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Canadian Military Involved in Haiti Massacre?

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Issue: 21 Section: Canadian News Haiti Topics: Canadian Foreign Policy

August 25, 2004

Canadian Military Involved in Haiti Massacre?

The Canadian military involvement in a March 12 incident in Haiti is being called into question. On that night, witnesses claim that between 40 and 70 civilians were massacred by US and international forces as part of the US-led overthrow of popular and democratically elected President Aristide. Canada may have actively taken part in the killings, but the details are shrouded in secrecy.
On March 11, the US military signaled its intent to "actively disarm" Lavalas militants. On the evening of March 12, there were two "official" civilian deaths in Belair. Eyewitnesses say that the number was much higher, and that the only reason that two deaths were recorded at all was because the bodies were the only two that bystanders were able to hide from the US and international forces' ambulances that accompanied the killings.

A small number of Canadian troops had arrived in the area earlier that evening and it's not clear whether they were involved in the events. The Ottawa Citizen's David Pugliese reported that the Canadian Joint Task Force Two was in Haiti before and after the massacre, and that its operations are always secretive.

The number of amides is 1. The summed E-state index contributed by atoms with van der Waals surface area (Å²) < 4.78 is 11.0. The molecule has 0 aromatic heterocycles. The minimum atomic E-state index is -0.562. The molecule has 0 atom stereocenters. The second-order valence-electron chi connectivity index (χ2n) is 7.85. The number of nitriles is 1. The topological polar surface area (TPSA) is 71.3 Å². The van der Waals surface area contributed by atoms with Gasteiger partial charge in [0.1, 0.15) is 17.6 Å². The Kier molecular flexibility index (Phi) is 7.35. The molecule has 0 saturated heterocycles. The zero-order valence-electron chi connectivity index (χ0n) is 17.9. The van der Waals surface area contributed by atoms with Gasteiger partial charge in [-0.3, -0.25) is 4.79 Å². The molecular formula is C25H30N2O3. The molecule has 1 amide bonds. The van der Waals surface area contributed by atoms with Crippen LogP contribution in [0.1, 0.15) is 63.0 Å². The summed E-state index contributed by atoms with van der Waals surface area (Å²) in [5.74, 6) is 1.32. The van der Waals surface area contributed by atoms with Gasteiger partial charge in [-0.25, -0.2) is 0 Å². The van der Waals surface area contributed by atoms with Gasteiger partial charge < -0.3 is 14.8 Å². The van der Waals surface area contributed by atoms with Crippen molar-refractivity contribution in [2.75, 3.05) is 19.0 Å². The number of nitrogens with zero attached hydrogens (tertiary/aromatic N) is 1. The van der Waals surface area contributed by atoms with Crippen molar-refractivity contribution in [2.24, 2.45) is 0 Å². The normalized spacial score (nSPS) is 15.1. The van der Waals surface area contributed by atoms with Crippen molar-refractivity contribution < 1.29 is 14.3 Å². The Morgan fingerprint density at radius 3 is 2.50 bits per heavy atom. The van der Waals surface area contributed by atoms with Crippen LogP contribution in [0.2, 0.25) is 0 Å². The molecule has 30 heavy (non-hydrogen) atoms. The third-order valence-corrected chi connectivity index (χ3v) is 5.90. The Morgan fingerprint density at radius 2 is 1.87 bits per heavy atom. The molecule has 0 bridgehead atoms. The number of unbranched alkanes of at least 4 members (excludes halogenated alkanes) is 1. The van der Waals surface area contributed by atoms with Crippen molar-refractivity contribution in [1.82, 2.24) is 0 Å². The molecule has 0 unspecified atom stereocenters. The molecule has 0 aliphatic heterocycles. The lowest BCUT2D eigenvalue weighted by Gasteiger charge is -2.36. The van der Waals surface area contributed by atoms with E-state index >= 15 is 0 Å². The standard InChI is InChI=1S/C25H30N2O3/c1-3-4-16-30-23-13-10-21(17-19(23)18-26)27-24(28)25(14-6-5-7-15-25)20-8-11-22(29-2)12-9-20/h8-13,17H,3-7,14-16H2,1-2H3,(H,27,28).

On July 29, Lieutenant Colonel Jim Davis, the Commander of the Canadian Forces in Haiti, acknowledged that over 1000 people have been killed in Port-au-Prince since February 29th, and that occupying forces were involved in the March 12 massacre. However, in response to the Institute for Justice and Democracy in Haiti report that included grim massacre photos and extensive damning details, Davis said "photographs can be produced, doctored."
The Canadian national mainstream media, and the Canadian government have ignored the events of March 12. A Toronto Star headline soon after proclaimed "Haiti Mission called success: shops open, children smiling." On July 29, Canadian Minister of National Defence Bill Graham said "Our mission in Haiti was instrumental in bringing peace and stability to the troubled country."


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The Dominion is a monthly paper published by an incipient network of independent journalists in Canada. It aims to provide accurate, critical coverage that is accountable to its readers and the subjects it tackles. Taking its name from Canada's official status as both a colony and a colonial force, the Dominion examines politics, culture and daily life with a view to understanding the exercise of power.

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